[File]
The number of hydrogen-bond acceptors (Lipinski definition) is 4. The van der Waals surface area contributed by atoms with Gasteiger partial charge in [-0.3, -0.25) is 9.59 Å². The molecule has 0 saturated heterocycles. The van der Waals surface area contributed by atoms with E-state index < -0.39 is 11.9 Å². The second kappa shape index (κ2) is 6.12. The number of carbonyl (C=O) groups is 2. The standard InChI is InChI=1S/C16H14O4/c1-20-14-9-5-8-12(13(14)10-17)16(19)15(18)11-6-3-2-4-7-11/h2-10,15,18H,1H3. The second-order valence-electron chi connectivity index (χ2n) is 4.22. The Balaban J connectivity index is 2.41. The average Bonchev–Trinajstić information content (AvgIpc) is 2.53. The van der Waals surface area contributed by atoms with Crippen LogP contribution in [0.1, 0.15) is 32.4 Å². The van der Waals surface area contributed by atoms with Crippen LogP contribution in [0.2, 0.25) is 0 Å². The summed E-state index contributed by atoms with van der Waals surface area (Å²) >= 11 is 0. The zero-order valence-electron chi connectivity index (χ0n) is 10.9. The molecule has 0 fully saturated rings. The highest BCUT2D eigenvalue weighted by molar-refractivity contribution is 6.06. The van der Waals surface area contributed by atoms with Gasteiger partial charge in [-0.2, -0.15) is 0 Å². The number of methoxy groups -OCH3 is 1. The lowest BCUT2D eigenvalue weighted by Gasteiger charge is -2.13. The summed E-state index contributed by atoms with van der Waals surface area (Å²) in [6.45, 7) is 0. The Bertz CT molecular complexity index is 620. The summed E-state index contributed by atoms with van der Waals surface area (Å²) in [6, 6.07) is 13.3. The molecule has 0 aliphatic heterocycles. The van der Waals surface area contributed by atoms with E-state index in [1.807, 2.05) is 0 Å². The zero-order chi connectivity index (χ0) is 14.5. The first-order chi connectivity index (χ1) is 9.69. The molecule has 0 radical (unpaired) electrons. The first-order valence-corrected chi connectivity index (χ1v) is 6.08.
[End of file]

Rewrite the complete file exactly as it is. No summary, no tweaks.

The number of hydrogen-bond acceptors (Lipinski definition) is 4. The van der Waals surface area contributed by atoms with Gasteiger partial charge in [-0.3, -0.25) is 9.59 Å². The molecule has 0 saturated heterocycles. The van der Waals surface area contributed by atoms with E-state index < -0.39 is 11.9 Å². The second kappa shape index (κ2) is 6.12. The number of carbonyl (C=O) groups is 2. The standard InChI is InChI=1S/C16H14O4/c1-20-14-9-5-8-12(13(14)10-17)16(19)15(18)11-6-3-2-4-7-11/h2-10,15,18H,1H3. The second-order valence-electron chi connectivity index (χ2n) is 4.22. The Balaban J connectivity index is 2.41. The average Bonchev–Trinajstić information content (AvgIpc) is 2.53. The van der Waals surface area contributed by atoms with Crippen LogP contribution in [0.1, 0.15) is 32.4 Å². The van der Waals surface area contributed by atoms with Crippen LogP contribution in [0.2, 0.25) is 0 Å². The summed E-state index contributed by atoms with van der Waals surface area (Å²) >= 11 is 0. The zero-order valence-electron chi connectivity index (χ0n) is 10.9. The molecule has 0 fully saturated rings. The highest BCUT2D eigenvalue weighted by molar-refractivity contribution is 6.06. The van der Waals surface area contributed by atoms with Gasteiger partial charge in [-0.2, -0.15) is 0 Å². The number of methoxy groups -OCH3 is 1. The lowest BCUT2D eigenvalue weighted by Gasteiger charge is -2.13. The summed E-state index contributed by atoms with van der Waals surface area (Å²) in [6.45, 7) is 0. The Bertz CT molecular complexity index is 620. The summed E-state index contributed by atoms with van der Waals surface area (Å²) in [6, 6.07) is 13.3. The molecule has 0 aliphatic heterocycles. The van der Waals surface area contributed by atoms with E-state index in [1.807, 2.05) is 0 Å². The zero-order chi connectivity index (χ0) is 14.5. The first-order chi connectivity index (χ1) is 9.69. The molecule has 0 radical (unpaired) electrons. The first-order valence-corrected chi connectivity index (χ1v) is 6.08.